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Gresham Motorsports Park looking to prosper

Track seeking growth and heightened reputation as hub for short-track racing

POSTED: April 7, 2012 8:32 p.m.

JEFFERSON — Despite the number of years that Dan Elliott has been involved in racing, he’d never before seen what caught his eye Thursday as he drove through the infield of Gresham Motorsports Park in Jefferson.

Elliott, the track’s general manager, looked out of his truck window to the right only to see drag racer John Coughlin taking advantage of the warm spring weather by riding his skateboard down the bottom of the straightaway.

Coughlin was on hand as his teenage son, Cody, was testing at the track.

“I’ve never seen that before,” Elliott said with a smile. “I’ve got to get my daughter to come down here and get a picture of this.”

With all the hard work that Elliott’s put into the overhaul at the 45-year-old facility of Gresham Motorsports Park, formerly known as the Peach State Speedway, he’s not going to neglect the lighter moments that came along with such a comprehensive project.

“The work’s tough enough,” Elliott added. “If you can’t have fun along the way, it’s going to be a short life.”

And now that the nearby Lanier National Speedway, in Braselton, has ceased racing under current ownership, Gresham Motorsports Park in Jefferson is the only show in town for racing fans in Northeast Georgia.

And Elliott hopes that fans can enjoy the racing product that Gresham produces, including the season-opening Beau Slocumb Memorial 208 that took place Saturday night, the first of eight events planned before the season schedule wraps on Oct. 13.

The long hours and never-ending projects are the trade-off for staying so closely involved on a day-to-day basis in racing for Elliott, whose brother Bill Elliott is a former Winston Cup Series champion and two-time Daytona 500 winner.

“I know I’m truly blessed to have a job in a sport that I love so much,” Elliott said. “When I look at this, I’m just reminded how awesome God is.”

Drivers appreciate not only the attention to detail that has been put into the track, but also that the 1/2-mile track is also known among drivers as one of the fastest. However, speed also comes with the danger of more damaging collisions to vehicles, says Elliott.

“It’s pretty prestigious racing at Gresham Motorsports Park since everything is all so new,” said Russell Fleeman, a Late Model driver from Dacula that frequents the venue. “They took a facility that was nice and made it top notch.”

Upon purchase of the facility by the track’s namesakes, Jim and Tony Gresham, a father-and-son pair with deep roots in the racing community, Elliott steered a nearly year-long renovation that cost millions to upgrade facilities before it reopened under its new name in the fall of 2009. Elliott says that all renovations were centered around making it as fan-friendly as possible, and eventually a premier destination for ARCA and Camping World Truck Series events.

Some of the major projects that went into restoring the track included purchasing new grandstands and flipping them to the opposite side of the track from where they previously stood — as to avoid the glare of the late-afternoon sun — re-inforcing the bottom of the track to support the cars, trackside parking, lowering the infield by 6 1/2 feet, and placing large billboards opposite the grandstands to promote sponsors.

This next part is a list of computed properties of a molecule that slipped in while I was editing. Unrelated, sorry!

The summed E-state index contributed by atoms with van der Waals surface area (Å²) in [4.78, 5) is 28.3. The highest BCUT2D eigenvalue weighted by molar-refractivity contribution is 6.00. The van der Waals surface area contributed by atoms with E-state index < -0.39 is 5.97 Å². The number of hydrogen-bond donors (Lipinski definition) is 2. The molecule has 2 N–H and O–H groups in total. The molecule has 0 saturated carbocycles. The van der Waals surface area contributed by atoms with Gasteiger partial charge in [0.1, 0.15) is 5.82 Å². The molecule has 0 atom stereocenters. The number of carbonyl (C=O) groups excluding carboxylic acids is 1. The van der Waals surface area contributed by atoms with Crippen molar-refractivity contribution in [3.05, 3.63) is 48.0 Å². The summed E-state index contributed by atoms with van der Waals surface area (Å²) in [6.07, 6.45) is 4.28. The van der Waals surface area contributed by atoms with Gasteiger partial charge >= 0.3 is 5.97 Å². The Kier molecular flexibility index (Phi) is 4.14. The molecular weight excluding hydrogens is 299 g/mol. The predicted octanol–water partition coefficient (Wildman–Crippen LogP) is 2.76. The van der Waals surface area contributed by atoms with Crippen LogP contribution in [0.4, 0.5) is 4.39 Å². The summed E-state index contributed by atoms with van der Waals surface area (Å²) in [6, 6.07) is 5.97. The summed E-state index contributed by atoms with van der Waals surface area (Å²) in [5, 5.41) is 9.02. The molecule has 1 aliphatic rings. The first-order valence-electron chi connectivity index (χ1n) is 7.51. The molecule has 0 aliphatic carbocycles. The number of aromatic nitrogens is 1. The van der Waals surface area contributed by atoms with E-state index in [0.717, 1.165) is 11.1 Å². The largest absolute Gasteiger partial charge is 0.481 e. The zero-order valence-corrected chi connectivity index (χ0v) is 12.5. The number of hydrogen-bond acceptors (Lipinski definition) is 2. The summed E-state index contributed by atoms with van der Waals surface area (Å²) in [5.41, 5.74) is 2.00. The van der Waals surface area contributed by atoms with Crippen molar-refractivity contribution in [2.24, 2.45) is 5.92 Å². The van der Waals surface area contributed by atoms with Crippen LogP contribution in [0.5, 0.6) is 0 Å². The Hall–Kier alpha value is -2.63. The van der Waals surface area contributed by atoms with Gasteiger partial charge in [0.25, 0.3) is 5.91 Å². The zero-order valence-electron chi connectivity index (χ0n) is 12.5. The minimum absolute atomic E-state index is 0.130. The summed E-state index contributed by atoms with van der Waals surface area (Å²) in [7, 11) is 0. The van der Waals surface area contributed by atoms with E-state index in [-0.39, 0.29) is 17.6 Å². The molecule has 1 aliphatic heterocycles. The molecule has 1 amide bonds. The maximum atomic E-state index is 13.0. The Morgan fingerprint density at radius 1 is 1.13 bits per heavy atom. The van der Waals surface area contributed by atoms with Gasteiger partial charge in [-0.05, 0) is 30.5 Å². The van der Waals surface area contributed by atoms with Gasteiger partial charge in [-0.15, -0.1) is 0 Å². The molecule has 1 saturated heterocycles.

They also got as detailed in the renovations as to have a pristine restroom facility in the infield. Now, Gresham Motorsports Park can accommodate seating for 6,000 fans in the grandstands, trackside and infield all combined.

“We want this to be as fan-friendly as possible and a place people will want to bring the entire family,” Elliott said.

However, no amount of planning can guarantee that such a massive overhaul to the aesthetics and an equally financially steep project on a seasoned track can guarantee success.

“It’s the ultimate gamble,” Elliott said. “We’ll know we’ve been successful when we’re at full capacity for every single race.”

Of course, having the Elliott family name attached to the track has helped. Some of the biggest names in NASCAR have all tested at the track since Elliott took over as general manager in 2009. Ryan Newman, Jimmy Johnson, Kurt Busch, Dale Earnhardt Jr., Danica Patrick, Ken Schrader, Bobby Labonte, and even comedian Ron White have all run laps at the track.

To remember visits from NASCAR drivers and celebrities, alike, a wall in the pit-row tech building has slowly evolved with all their autographs acquired during trips to the track.

Now the million-dollar question is whether this track, that is lauded by drivers, will continue to thrive. Elliott knows that the timing of the track’s rejuvenation in 2009 couldn’t have been worse. The economy was in the tank at the time.

Most of those in the construction industry, which is the heart of the racing drivers and fanbase, were lacking disposable income to spend on the weekend at the track.

Now, they hope any upswing in the economy and a couple years of a proven track record of performance under their belts will lead to a successful summer of 2012. Location also works into Gresham’s favor with a track set just one mile off Interstate 85 and about a 30-minute drive from Gainesville and Athens, and only about 45 minutes from Atlanta.

“I feel like this track has about a 100-mile radius that it’s convenient for people to come visit,” Elliott said.


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